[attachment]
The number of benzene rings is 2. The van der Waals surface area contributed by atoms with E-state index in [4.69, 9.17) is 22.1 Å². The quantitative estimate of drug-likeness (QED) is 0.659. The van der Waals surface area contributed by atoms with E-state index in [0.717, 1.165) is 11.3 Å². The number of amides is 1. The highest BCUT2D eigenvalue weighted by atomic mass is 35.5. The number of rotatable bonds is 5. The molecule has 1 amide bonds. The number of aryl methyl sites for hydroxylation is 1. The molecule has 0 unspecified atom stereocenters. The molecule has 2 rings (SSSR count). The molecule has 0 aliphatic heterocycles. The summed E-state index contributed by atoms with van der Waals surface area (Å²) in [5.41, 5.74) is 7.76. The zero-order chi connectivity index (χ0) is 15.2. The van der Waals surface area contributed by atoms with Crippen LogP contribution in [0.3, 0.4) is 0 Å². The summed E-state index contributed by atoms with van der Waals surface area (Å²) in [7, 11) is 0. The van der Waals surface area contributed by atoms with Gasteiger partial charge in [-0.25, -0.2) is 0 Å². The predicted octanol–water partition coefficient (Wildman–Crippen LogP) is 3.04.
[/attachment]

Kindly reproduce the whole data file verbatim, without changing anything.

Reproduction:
The number of benzene rings is 2. The van der Waals surface area contributed by atoms with E-state index in [4.69, 9.17) is 22.1 Å². The quantitative estimate of drug-likeness (QED) is 0.659. The van der Waals surface area contributed by atoms with E-state index in [0.717, 1.165) is 11.3 Å². The number of amides is 1. The highest BCUT2D eigenvalue weighted by atomic mass is 35.5. The number of rotatable bonds is 5. The molecule has 1 amide bonds. The number of aryl methyl sites for hydroxylation is 1. The molecule has 0 unspecified atom stereocenters. The molecule has 2 rings (SSSR count). The molecule has 0 aliphatic heterocycles. The summed E-state index contributed by atoms with van der Waals surface area (Å²) in [5.41, 5.74) is 7.76. The zero-order chi connectivity index (χ0) is 15.2. The van der Waals surface area contributed by atoms with Crippen LogP contribution in [0.3, 0.4) is 0 Å². The summed E-state index contributed by atoms with van der Waals surface area (Å²) in [7, 11) is 0. The van der Waals surface area contributed by atoms with Gasteiger partial charge in [-0.25, -0.2) is 0 Å². The predicted octanol–water partition coefficient (Wildman–Crippen LogP) is 3.04.